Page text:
Tag: "Enphase M215"

08/14/20

  02:55:00 am, by Jim Jenal - Founder & CEO   , 828 words  
Categories: All About Solar Power, Residential Solar, Energy Storage, Solar Repairs

Building on a Legacy: Enphase Opens Ensemble to Earlier Generation Micros!

On Tuesday, August 11, 2020, Enphase sent out a notice to its top installers alerting them that starting in December, the Ensemble Storage System would support earlier generation microinverters and not just the IQ series as had been originally announced.  We contacted Enphase to learn more, and here is our report…

Some Background…

Last November we wrote about the coming Ensemble rollout.  In describing how Ensemble could be incorporated with existing systems we wrote:

First, you need to have IQ microinverters.  At least as of the initial rollout of this system, the older microinverters are not supported.  That means that the M and S-series of microinverters have to be replaced to IQ-series microinverters to work with Ensemble.  (I do not know if this will change in the future, but it is the guidance that we are getting at this time.)  It is possible that there will be some sort of replacement program (like Enphase did with the legacy M-190 customers), but I have not gotten any word about such a plan yet.

As we were told by Enphase CEO, Badri Kothandaraman, at SPI last year, it was important for Enphase to focus on a successful launch of Ensemble, and the way to do that was to concentrate on pairing it with the more capable IQ series of microinverters.  It had been disappointing news, but understandable given the challenges of bringing a product as technically sophisticated as Ensemble to market.

So I was more than a bit surprised when I saw the announcement from David Ranhoff, Chief Commercial Officer at Enphase, that Ensemble would be able to support M215 and M250-based systems as of December!  Of course this raised nearly as many questions as it answered, so I reached out to Enphase for more details.  

What We Know Now

I was able to speak with Utsav Ghosh, Senior Product Manager, about the details behind the announcement.

Our first question was: What about the S280’s?  They are more capable than the M-series, so are they included?  Sadly, no, not at this time.  Given that the M215’s and M250’s are the largest segment of the non-IQ installed base, they generated the greatest number of inquiries, and so they got the staffing attention.

I remarked that given the relatively short window between when Ensemble was available for the IQ micros and when it will be available for the M-series, why not just say that they would be supported.  The answer, it seems, is that in refining Ensemble, they realized that it would be easier than previously thought to fold in the M215/250’s.  This, of course, gives me hope that the S280’s won’t be far down the line.  Squeak, squeak!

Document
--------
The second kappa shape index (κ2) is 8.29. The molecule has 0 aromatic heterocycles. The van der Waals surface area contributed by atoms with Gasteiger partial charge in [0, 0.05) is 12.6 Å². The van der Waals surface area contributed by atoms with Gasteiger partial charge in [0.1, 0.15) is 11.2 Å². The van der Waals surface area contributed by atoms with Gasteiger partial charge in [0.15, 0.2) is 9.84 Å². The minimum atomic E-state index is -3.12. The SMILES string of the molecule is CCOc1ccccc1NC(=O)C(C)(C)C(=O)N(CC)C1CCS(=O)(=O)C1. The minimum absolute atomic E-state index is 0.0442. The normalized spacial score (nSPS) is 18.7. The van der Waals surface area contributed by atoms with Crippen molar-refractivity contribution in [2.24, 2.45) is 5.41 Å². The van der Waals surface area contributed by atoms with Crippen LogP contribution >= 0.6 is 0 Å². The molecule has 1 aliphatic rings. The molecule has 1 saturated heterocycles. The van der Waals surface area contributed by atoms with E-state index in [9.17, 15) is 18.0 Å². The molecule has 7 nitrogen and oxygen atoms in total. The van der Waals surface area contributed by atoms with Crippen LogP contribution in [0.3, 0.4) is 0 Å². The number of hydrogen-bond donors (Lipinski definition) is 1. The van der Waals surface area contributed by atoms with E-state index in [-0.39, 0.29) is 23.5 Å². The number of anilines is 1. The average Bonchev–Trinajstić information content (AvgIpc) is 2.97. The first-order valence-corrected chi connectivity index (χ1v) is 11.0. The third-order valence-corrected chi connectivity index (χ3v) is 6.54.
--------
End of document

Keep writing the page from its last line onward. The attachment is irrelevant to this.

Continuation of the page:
Enphase M215 microinverter will now work with Ensemble Storage System  Enphase M250 microinverter will now work with Ensemble Storage System 
Enphase M215 Microinverter is Eligible…  As is the M250 to work with the Ensemble Storage System! 
Alas, the S280 is out of the picture, for now! 
Envoy S

Our next question concerned communications - the M-series micros communicate via Power Line Communications (PLC) via the neutral and hot conductors.  The IQ-series does not bring a neutral to the roof, so it communicates PLC from hot to hot.  How does this get resolved?  

Turns out quite easily, assuming you have an Envoy-S, like the one on the right.  So how do the IQ8 microinverters in Ensemble communicate with the Envoy?  As it turns out, the same way that they do in an IQ system - via the add on Comm Kit that adds Zigbee capability to the Envoy-S.  The even better news is that Comm Kit is part of every Ensemble Storage System, so there is no additional cost for M-series systems over IQ systems!  Yay!  (The Envoy-S will need a new software version, but that is a free download.)

Our next concern had to do with speed issues: the M-series micros just aren’t anywhere near as computationally powerful as their IQ cousins.  Would the seamless backup functionality promised with the IQ series still apply?  Yes, we were assured.  Cool!

Which brought us to our final question: What ratio of legacy inverters to IQ8 inverters will be needed to allow the microgrid to operate?  Recall that with the IQ series we are presently being told that the ratio is 1.5:1, that is, an Encharge 10, that has 12 IQ8 micros inside, can support up to 18 IQ 6 or 7 micros on the roof.  (While we are hoping to see some movement on that front, that is the present design guidance.)  So what will the ratio be for the M-series?

Great question - no precise answer as of yet, other than “it will be more restrictive."  There is testing ongoing to establish precisely what those limits are, which is why the availability is being cited for December and not now.  Obviously we will be following this closely and will update you when we know more, watch this space!

I want to thank Utsav Ghosh for being so responsive and generous with his time.

And I especially want to thank Enphase for responding to the cries of their clients in getting this much-needed functionality addressed.  Great job, folks!

Now about those S280’s…

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Jim Jenal is the Founder & CEO of Run on Sun, Pasadena's premier installer and integrator of top-of-the-line solar power installations.
Run on Sun also offers solar consulting services, working with consumers, utilities, and municipalities to help them make solar power affordable and reliable.

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